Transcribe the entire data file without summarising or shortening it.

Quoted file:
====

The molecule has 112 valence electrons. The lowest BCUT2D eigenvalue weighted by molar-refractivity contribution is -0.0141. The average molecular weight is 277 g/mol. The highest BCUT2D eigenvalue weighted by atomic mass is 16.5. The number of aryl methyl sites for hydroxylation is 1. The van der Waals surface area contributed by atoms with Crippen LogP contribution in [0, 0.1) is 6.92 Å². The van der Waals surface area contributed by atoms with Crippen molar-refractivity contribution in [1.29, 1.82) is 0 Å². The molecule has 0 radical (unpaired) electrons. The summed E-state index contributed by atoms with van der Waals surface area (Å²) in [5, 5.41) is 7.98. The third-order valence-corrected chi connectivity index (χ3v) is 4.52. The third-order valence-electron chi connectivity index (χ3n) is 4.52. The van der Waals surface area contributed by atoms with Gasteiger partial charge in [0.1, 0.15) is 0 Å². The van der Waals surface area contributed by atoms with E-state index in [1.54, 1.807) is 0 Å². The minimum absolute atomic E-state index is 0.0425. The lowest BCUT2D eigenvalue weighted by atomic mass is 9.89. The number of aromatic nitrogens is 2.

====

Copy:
The molecule has 112 valence electrons. The lowest BCUT2D eigenvalue weighted by molar-refractivity contribution is -0.0141. The average molecular weight is 277 g/mol. The highest BCUT2D eigenvalue weighted by atomic mass is 16.5. The number of aryl methyl sites for hydroxylation is 1. The van der Waals surface area contributed by atoms with Crippen LogP contribution in [0, 0.1) is 6.92 Å². The van der Waals surface area contributed by atoms with Crippen molar-refractivity contribution in [1.29, 1.82) is 0 Å². The molecule has 0 radical (unpaired) electrons. The summed E-state index contributed by atoms with van der Waals surface area (Å²) in [5, 5.41) is 7.98. The third-order valence-corrected chi connectivity index (χ3v) is 4.52. The third-order valence-electron chi connectivity index (χ3n) is 4.52. The van der Waals surface area contributed by atoms with Gasteiger partial charge in [0.1, 0.15) is 0 Å². The van der Waals surface area contributed by atoms with E-state index in [1.54, 1.807) is 0 Å². The minimum absolute atomic E-state index is 0.0425. The lowest BCUT2D eigenvalue weighted by atomic mass is 9.89. The number of aromatic nitrogens is 2.